Winchester, Virginia in the American Civil War

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Confederate Militia mustering in Winchester, Virginia
Harper's Weekly, 1861.

The city of Winchester, Virginia, and the surrounding area were the site of numerous fights during the American Civil War as both contending armies strove to control that portion of the Shenandoah Valley.

Background[edit]

John Brown's Raid[edit]

The 31st Virginia Militia participated in the Suppression of John Brown's Raid

Ties between Winchester and the American Civil War are considered to begin with the involvement of the city in the suppression of John Brown's Raid in 1859. Colonel Lewis Tilghman Moore of the 31st Virginia Militia of Frederick County assembled 150 militia men from the Marion Guards, the Morgan Continentals, and the Mount Vernon Riflemen in October, 1859 and moved them by the Winchester and Potomac Railroad to Harper's Ferry. Ironically, the first death of Brown's raid was Heyward Shepard, a free black from Winchester, who was buried in Winchester with full military honors.[1] Following the raid, Judge Richard Parker of Winchester presided over the trial of John Brown, sentencing the insurrectionist to hang. One of the sons of John Brown and two other raiders (John Anthony Copeland and Shields Green) were later examined at the Winchester Medical College in Winchester as cadavers for medical training, an action for which the Federals later burned the College to the ground.

Secession deliberations[edit]

Neither Winchester, nor the commonwealth of Virginia were particularly fond of secession from the Union. Virginia was not a cotton state, and the Valley's economy and culture centered around small family owned farms producing wheat and cattle. However pro-Union sentiment was often conditional. Historian William A. Link writes:

On December 14, Robert Young Conrad, subsequently the Unionists' leader at the Richmond secession convention, composed resolutions adopted by a Frederick County meeting in Winchester. Although Northerners had launched an "insane war"against southern institutions, Frederick citizens regarded slavery "as perfectly consistent with civilization, humanity, and piety." Virginians would not "tamely submit" to any limitations of their rights. The resolutions appealed to the North to repeal obnoxious laws regarding fugitive slaves and to suppress abolitionists' activities that led "to invasions of other States, seducing slaves to abscond, harboring runaways, and otherwise disturbing the peace of sister States."[2]

At the same time, the resolutions renounced secession, promised "unfaltering attachment" to the Union, proposed boycotting imports from some northern states, and called for, if necessary, a national convention to resolve the sectional issues.[3]

In January 1861, Virginia's Governor John Letcher and the State Assembly called for and sponsored the Peace Conference of 1861 which ended up failing in its purpose to get the U.S. Congress to review an agreed upon compromise. Virginia ran an election on February 4, 1861 to elect delegates to a special state convention to deliberate on the question of secession. Of four candidates (two pro-union and two pro-secession), Winchester and Frederick County elected two pro-union delegates:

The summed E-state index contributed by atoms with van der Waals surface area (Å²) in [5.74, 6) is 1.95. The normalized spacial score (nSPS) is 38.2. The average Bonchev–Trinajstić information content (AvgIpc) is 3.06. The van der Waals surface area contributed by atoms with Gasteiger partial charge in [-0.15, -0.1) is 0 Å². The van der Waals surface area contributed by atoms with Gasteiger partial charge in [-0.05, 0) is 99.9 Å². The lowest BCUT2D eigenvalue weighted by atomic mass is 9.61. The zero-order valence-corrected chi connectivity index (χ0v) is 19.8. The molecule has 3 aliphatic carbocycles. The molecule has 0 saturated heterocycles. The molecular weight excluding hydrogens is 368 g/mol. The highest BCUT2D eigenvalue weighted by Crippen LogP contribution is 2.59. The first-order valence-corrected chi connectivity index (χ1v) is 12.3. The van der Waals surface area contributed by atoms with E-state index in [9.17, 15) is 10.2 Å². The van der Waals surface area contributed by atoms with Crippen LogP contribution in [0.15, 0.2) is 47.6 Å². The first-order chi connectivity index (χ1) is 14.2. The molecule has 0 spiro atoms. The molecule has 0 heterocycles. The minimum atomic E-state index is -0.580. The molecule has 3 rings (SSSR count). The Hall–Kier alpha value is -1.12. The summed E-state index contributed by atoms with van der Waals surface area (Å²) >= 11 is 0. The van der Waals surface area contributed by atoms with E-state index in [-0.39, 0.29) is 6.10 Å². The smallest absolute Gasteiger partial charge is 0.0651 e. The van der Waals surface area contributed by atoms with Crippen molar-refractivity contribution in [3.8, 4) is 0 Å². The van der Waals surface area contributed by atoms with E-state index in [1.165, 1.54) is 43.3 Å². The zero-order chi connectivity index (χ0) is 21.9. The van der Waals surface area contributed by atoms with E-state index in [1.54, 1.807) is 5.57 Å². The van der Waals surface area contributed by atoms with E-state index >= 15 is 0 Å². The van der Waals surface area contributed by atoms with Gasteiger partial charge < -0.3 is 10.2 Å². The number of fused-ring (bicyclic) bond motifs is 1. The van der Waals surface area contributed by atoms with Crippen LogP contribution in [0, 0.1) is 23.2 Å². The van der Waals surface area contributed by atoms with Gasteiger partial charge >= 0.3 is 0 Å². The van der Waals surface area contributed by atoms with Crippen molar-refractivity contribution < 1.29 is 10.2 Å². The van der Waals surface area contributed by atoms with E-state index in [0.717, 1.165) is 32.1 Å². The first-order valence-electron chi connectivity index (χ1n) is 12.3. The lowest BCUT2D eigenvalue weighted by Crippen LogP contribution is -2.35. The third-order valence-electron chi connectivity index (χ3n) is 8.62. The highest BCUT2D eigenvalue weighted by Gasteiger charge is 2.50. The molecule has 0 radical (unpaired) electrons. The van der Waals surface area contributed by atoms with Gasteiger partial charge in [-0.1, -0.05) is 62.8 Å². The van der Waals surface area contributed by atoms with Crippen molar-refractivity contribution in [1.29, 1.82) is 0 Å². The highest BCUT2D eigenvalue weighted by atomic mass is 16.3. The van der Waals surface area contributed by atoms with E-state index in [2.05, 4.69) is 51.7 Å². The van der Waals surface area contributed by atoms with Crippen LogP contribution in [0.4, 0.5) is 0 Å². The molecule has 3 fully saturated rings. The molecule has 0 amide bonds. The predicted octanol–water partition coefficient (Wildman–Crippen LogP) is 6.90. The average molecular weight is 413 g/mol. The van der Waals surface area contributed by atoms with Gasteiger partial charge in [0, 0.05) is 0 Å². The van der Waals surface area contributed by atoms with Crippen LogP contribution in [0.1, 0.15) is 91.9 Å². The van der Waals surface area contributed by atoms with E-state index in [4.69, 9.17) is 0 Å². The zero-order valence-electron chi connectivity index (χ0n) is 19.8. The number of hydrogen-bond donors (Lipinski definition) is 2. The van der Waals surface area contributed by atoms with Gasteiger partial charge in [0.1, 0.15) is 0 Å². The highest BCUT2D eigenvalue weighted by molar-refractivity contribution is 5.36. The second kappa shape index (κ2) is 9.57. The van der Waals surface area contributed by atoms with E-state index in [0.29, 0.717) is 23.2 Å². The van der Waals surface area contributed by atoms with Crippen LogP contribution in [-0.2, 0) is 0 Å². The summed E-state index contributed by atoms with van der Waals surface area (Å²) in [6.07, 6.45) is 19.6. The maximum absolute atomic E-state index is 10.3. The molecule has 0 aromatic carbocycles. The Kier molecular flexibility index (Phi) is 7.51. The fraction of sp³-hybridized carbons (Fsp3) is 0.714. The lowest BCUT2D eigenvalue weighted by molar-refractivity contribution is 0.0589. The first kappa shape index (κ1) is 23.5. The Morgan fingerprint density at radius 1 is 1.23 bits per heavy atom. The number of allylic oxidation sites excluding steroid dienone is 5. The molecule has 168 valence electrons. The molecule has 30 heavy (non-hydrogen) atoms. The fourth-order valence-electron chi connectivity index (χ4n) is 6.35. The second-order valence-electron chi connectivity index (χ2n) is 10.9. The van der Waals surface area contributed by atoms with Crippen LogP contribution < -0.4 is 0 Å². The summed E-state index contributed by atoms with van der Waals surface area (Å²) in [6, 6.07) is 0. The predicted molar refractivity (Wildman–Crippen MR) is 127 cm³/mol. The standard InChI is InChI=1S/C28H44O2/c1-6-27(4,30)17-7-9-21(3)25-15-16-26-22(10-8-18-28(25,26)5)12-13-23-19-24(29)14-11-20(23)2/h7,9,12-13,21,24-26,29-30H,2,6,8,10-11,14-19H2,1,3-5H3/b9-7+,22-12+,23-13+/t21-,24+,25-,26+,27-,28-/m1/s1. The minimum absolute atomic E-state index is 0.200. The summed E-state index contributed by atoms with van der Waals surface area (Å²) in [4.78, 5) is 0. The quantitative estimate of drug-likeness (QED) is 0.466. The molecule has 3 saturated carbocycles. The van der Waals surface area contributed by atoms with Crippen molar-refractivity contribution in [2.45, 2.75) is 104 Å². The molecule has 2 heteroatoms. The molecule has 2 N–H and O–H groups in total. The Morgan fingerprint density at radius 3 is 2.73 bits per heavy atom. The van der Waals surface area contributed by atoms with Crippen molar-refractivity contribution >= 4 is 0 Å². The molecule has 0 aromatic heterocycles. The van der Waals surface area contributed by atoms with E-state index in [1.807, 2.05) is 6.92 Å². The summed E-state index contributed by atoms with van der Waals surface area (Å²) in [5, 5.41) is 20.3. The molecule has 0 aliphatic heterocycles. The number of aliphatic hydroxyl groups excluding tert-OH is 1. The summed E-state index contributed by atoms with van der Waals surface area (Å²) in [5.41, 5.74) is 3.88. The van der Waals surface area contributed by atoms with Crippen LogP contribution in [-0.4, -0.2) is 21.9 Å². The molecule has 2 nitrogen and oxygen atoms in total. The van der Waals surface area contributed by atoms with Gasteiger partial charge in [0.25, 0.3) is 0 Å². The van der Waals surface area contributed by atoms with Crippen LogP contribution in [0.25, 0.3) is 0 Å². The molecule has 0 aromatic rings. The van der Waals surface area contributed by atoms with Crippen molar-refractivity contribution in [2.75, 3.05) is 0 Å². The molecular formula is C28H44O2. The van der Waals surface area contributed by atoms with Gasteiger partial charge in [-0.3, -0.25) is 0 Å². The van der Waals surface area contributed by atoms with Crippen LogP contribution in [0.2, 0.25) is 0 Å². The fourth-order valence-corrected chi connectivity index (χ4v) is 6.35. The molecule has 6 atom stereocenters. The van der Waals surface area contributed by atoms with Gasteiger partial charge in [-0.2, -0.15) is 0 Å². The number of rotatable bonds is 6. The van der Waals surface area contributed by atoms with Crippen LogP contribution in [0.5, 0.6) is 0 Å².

Two thirds of the votes went to the two pro-union candidates, revealing the strong union sentiments of the town and county at that time.[4] On April 4, the convention voted, and secession was defeated by a vote of 88 to 45. However, later that month the firing upon Fort Sumter prompted newly elected President Abraham Lincoln to issue a call for 75,000 volunteers, including a call to Virginia to provide troops. Governor Letcher responded on April 15 on behalf of the state refusing Lincoln's request. In response, the convention passed an ordinance of secession on April 17 by a vote of 88 to 55, which was ratified by popular vote on May 23, 1861. Immediately after this vote, Governor Letcher ordered the capture of the federal arsenal at Harper's Ferry, and Winchester companies of the Virginia militia were among the first to arrive, under the command of Colonel Thomas J. "Stonewall" Jackson.[5]

Winchester's strategic location[edit]

Located at the north end of the lower Shenandoah Valley at a latitude north of the Federal capital city of Washington, D.C., Winchester's location was the hub of key roadways linking the Ohio Valley to the eastern United States coastal plains. Sitting just south of the Potomac River, Winchester lay on the only route between the east and western United States with direct connections to Washington, D.C. Passing through or nearby Winchester are these major transportation and communications routes:

Winchester was a base of operations for several Confederate incursions into the Northern United States, at times threatening the Federal capital city. Winchester also served as a central point for troops conducting raids against the Baltimore and Ohio Railroad, Chesapeake and Ohio Canal, and turnpike and telegraph paths along those routes and the Potomac River Valley. For instance, in 1861, Col. Thomas J. Jackson removed 56 locomotives and 386 railroad cars, along with miles of track, from the B&O Railroad and ultimately closed down the B&O's main line for ten months. Much of the effort to transport this equipment by horse and carriage centered in Winchester.